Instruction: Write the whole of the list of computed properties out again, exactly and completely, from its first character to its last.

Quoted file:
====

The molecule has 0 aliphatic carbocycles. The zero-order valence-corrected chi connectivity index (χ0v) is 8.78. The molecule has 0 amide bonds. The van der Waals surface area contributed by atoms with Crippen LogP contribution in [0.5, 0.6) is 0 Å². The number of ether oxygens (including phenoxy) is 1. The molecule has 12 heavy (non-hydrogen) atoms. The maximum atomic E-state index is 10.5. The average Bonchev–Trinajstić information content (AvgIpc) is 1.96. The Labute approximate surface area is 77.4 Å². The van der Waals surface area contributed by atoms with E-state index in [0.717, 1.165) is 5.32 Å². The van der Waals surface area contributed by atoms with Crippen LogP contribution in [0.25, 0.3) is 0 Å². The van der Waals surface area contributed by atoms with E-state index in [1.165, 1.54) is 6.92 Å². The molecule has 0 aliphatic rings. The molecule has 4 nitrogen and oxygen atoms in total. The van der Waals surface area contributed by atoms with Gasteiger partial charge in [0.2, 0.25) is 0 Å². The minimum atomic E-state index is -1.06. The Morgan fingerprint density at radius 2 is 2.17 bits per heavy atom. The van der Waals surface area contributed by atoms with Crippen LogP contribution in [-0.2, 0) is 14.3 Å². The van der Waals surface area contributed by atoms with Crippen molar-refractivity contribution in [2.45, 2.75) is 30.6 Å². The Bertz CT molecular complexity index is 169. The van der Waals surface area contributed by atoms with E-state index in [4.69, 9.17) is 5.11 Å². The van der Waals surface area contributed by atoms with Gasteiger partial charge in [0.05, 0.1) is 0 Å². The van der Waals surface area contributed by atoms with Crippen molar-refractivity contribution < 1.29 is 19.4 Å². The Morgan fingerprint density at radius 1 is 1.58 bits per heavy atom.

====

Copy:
The molecule has 0 aliphatic carbocycles. The zero-order valence-corrected chi connectivity index (χ0v) is 8.78. The molecule has 0 amide bonds. The van der Waals surface area contributed by atoms with Crippen LogP contribution in [0.5, 0.6) is 0 Å². The number of ether oxygens (including phenoxy) is 1. The molecule has 12 heavy (non-hydrogen) atoms. The maximum atomic E-state index is 10.5. The average Bonchev–Trinajstić information content (AvgIpc) is 1.96. The Labute approximate surface area is 77.4 Å². The van der Waals surface area contributed by atoms with E-state index in [0.717, 1.165) is 5.32 Å². The van der Waals surface area contributed by atoms with Crippen LogP contribution in [0.25, 0.3) is 0 Å². The van der Waals surface area contributed by atoms with E-state index in [1.165, 1.54) is 6.92 Å². The molecule has 0 aliphatic rings. The molecule has 4 nitrogen and oxygen atoms in total. The van der Waals surface area contributed by atoms with Gasteiger partial charge in [0.2, 0.25) is 0 Å². The minimum atomic E-state index is -1.06. The Morgan fingerprint density at radius 2 is 2.17 bits per heavy atom. The van der Waals surface area contributed by atoms with Crippen LogP contribution in [-0.2, 0) is 14.3 Å². The van der Waals surface area contributed by atoms with Crippen molar-refractivity contribution in [2.45, 2.75) is 30.6 Å². The Bertz CT molecular complexity index is 169. The van der Waals surface area contributed by atoms with E-state index in [4.69, 9.17) is 5.11 Å². The van der Waals surface area contributed by atoms with Gasteiger partial charge in [0.05, 0.1) is 0 Å². The van der Waals surface area contributed by atoms with Crippen molar-refractivity contribution < 1.29 is 19.4 Å². The Morgan fingerprint density at radius 1 is 1.58 bits per heavy atom.